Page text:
Metadata tie out process will be responsible to read both source and extract tables and populate the metadata tie out table with all source, extract and CONDITION information. The tie out process has a built in intelligence that analyzes several different load situations to each member and populates the final result in the CONDITION column. The tie out process always searches for a parent/member/application/dimension combination in the source table and match it to the parent/member/application/dimension on the target table. The process uses this combination because these are the information that represents a unique member in Planning.

Here are the possible CONDITION statuses created by the tie out process:

CONDITION status

When it happens

Match

All metadata information from the inbound source table is equal to the extract table information, so no further action is needed.

No Match

Any column from the inbound source table is not equal to the extract table information. This member will need to be updated in the target Planning Application.

Exists only in Source

If it is a new member and exists only in the inbound source metadata table it needs to be loaded to the Planning Application.

Exists only in the Application

If a member was deleted on the source system but still remains in the planning application. For those cases we created a “Deleted Hierarchy” member and move the deleted members under it. The process doesn’t physically delete the member to keep the data associated with it intact.

Moved Member

If a member moves from one parent to the other and needs to be updated in the Planning Application.

Changed Attribute member

When one attribute is moved from his parents to another parent.

Reorder sibling members

When a new member needs to be inserted in the place where other member previously belongs or a member changed place order with one of its siblings.

Deleted Share Members

When one shared member stops to exist in the inbound table and needs to be deleted from the Planning Application.

The first four conditions status are achieved by a “Full Outer Join” between the Inbound and the Extract table and a “Case When” to define the CONDITION column as we can see in the below:

Tieout Query example

Tieout Query example

This query compares all metadata columns in the source and extracts tables to see what has changed and adds to the CONDITION column what the load process should do with that row afterwards. For the other four conditions status we need to work in the data just created by the figure 9 queries.

  • Moved Members: When we execute the query from Figure 9 we get an unexpected behavior regarding moved members. A moved member is a member that changed from one parent to another. Since the query compares the member and parent names to decide if that is a new, modified or deleted member, it will consider that the source member is a new member (because it has a new parent) and the extracted member will be considered as a deleted member (because its parent/member combination does not exist in the source) generating two rows in the tie out table instead of one. To solve this issue the tie out process merge those two rows into a single one. This merge happens for all multiple rows that have the same member name but one with “Existing only in Source” condition and another one with “Exists only in the Application” condition;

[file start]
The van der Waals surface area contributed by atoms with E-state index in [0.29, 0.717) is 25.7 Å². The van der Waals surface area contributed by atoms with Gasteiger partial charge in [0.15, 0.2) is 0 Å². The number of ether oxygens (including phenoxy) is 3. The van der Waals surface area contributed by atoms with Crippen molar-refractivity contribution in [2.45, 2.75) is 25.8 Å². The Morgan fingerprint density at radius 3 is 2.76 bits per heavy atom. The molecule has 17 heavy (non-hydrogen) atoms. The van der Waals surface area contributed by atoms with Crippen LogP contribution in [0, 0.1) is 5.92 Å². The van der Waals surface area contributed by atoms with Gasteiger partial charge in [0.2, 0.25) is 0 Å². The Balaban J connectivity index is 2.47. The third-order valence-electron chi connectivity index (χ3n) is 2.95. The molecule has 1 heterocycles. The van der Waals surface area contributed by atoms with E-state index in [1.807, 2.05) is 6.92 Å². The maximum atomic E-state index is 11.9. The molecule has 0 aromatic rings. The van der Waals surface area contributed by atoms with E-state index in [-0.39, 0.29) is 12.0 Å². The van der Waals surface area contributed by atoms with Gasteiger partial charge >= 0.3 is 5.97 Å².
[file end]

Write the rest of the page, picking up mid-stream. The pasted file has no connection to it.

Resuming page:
• Changed Attribute Member: Attribute members require a special logic because Hyperion Planning treats them differently. When you want to move an attribute member from one parent to another, you first need to delete the member and then insert it back in the new parent. So this is a two-step operation, instead of the normal move member operation. When the process deletes the attribute first Hyperion Planning automatically removes its value from its associated dimension member. If we don’t load the associated dimension members again their attribute values will be missing in the end of the metadata load process. To solve this issue the metadata tie out process searches for all dimension members that have a moved attribute associated with it and change their condition to NO_MATCH. This will guarantee that after moving the attribute to a new parent the process also loads all the dimension members again with its attribute values. Another particularity with attributes is that if an attribute doesn’t exist anymore in the source system it is deleted from the planning application. It is not moved to a deleted hierarchy because no data is associated directly with the attribute member, thus no data is lost;
  • Reorder sibling members: When a single member is added to an existing parent member and this parent member has other child members, planning adds the new member in the end of the list. This is because Hyperion planning doesn’t have enough information to know in which order to insert this new member as it does not have its sibling’s orders to compare to it. So the tie out process also search for all existing siblings of the new member and mark them as NO_MATCH to indicate that they should be loaded all together. This way Hyperion Planning will have all siblings orders and will load the members in the correct order;
  •  Deleted Share Members: If a share member ceases to exist in the source metadata, it is removed completely from the planning application. There is no reason to move them to a deleted hierarchy member because no data is associated directly with it;

When the tie out process finishes populating the metadata tie out table we will have all information to load only the necessary members to Planning. As this table is centralized and has all applications and dimensions in it, it is just a matter to loop it for every application and dimension needed to be loaded by the generic load component. To accomplish this,the next post will show how to make the KM and the ODI models dynamic enought to handle this.

See you next time.